4 Cups flour, divided
2 cups warm water
1 pkg active dry yeast (2 1/4 tsp if you use the jarred yeast in bulk)
2 cups milk, divided
2 cups sugar, divided

Day 1:  In glass, ceramic, or plastic bowl, mix 2 cups flour, warm water, and yeast.  Leave uncovered on kitchen counter.  Do not refrigerate.
Day 2, 3, 4:  Stir well with wooden spoon (rumor is you have to use a wooden spoon.  I'm not going to question.  I think plastic would work just fine, but no metal).  Still leave unrefrigerated.  We cover it with a loose fitting lid.

Day 5:  Stir and add 1 cup milk, 1 cup flour, and 1 cup sugar. 
Day 6, 7, 8:  Stir with wooden spoon.
Day 9: Stir and add 1 cup milk, I cup flour, and 1 cup sugar.
Day 10 and 11:  Stir well with wooden spoon.
Day 12:  Separate mixture into 4 containers, measuring 1 cup each.  Use one cup to bake your bread (recipe tomorrow!), keep one for yourself as a "starter" for your next batch, and cover and refrigerate the other 2 and give them away (after all- it is called friendship bread!).  If you don't have time to bake on day 12 (or day 10 after this starting cycle), you can refrigerate the batter until you are ready- my mom always says "It's so forgiving".

If you don't have any friends that want the starter, bake three of the one-cup containers, but always save one for your next round.  Once you do this, repeat the cycle- but this time you can bake on Day 10.  Also, don't be alarmed if you hear a "pop" in the middle of the night and find the lid popped off your container.  This is completely normal and the yeast just doing its thang.
Like I said, I will give you the actual bread recipe next time!  Go get a starter going!

Monday, July 2, 2012

Meat Grinder Love

I know, I claimed to be doing a series on family recipes.  I'm not done with that, I promise.  We just got back home to the Midwest from South Carolina (and I lost my phone in the Atlanta airport.  Boo) and I have been getting our lives back in order, doing 500 loads of laundry, and cleaning.  Not a whole lot of time to make great food.
I posted on facebook that I found this KitchenAid gem at a Goodwill in Charleston for $6.  They retail for $69!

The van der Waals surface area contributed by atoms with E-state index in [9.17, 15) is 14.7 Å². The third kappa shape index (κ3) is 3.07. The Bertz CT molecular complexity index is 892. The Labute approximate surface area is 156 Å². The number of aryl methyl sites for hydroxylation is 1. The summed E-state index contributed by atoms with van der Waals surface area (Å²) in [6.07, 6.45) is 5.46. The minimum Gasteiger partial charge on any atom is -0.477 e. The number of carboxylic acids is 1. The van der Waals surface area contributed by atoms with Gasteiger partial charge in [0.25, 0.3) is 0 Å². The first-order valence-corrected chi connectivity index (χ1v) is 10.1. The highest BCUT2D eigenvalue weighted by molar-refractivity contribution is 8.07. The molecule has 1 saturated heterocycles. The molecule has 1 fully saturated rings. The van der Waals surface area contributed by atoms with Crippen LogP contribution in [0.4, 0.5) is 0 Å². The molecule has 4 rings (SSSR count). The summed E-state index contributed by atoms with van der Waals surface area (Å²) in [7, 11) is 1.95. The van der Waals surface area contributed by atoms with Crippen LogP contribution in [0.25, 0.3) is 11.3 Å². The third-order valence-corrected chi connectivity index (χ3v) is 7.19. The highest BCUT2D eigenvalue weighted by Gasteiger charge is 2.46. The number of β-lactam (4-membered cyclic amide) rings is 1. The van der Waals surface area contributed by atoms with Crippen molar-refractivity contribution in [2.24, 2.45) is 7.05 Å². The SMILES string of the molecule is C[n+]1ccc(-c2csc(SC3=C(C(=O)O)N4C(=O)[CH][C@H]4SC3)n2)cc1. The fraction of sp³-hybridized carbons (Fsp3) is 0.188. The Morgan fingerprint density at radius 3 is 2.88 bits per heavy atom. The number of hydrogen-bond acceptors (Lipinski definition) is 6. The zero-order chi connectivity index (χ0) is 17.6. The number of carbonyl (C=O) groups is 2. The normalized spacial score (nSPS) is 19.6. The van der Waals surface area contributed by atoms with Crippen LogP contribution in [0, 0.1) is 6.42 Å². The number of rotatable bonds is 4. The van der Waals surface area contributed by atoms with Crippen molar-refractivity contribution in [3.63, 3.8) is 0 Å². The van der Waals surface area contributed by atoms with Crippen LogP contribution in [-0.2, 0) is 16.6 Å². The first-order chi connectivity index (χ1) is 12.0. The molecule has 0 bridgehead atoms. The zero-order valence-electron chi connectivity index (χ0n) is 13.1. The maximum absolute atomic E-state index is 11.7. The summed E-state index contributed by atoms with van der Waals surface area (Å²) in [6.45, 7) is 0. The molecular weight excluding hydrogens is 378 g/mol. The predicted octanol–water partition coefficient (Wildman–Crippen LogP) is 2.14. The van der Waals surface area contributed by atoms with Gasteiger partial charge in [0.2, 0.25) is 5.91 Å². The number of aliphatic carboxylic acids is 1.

I couldn't wait to get home and use it.  When we lived overseas, we went to an International School and for a few years my mom was our school nurse (best thing ever!).  She taught a healthy cooking class after school and she let me help a few times (no wonder I teach what I teach).  We ground our own chicken with skinless boneless breasts (by hand!) and made garlic chicken burgers.  They were so good that she started making them at home.  I don't really like the taste of ground turkey, and ground chicken is ridiculously expensive.  I finally tried out the attachment on my mixer and it was everything I imagined it would be.  I just had to share!

The directions said to cut up the meat into small chunks for best results.  I defrosted chicken breasts I had bought on sale for $1.29/lb and cubed them.

I attached the grinder to my KitchenAid and turned it on the lowest setting while grinding (note-your mixer is still going to turn, so, if you are like me and store all of your attachments inside, take them out of the bowl so that there is nothing inside).  Stick the chunks in, push them down with the wooden mallet it comes with.  Don't forget to have a bowl ready underneath your grinder!

And done!
If squishy meat sounds don't bother you, here is a video to show you just how easy this is:

I love that the top has a spaces for you to "load" food.  I could put all the meat up there at once and push a little through at a time.

When it cooks, it looks like cooked chicken breast in color:
We had taco salad with black beans and this amazing ranch dressing (Thanks, Susan!) and loved it.  I was able to make 2 lbs of ground meat for $1.29/lb.  Not only is it the healthiest ground meat you can make, but it is far cheaper than beef or pork.  I froze half of it for another time (and thanks to the idea from my friend Jenni-who has an awesome new blog btw, go check it out!- I stored it in an old pasta sauce jar).

If you have a KitchenAid, this attachment is worth every single penny.  It can do meats, vegetables, fruits- raw or cooked.  KitchenAid retails them for $69, but I found it online for $30.  Goodwill, you never fail me!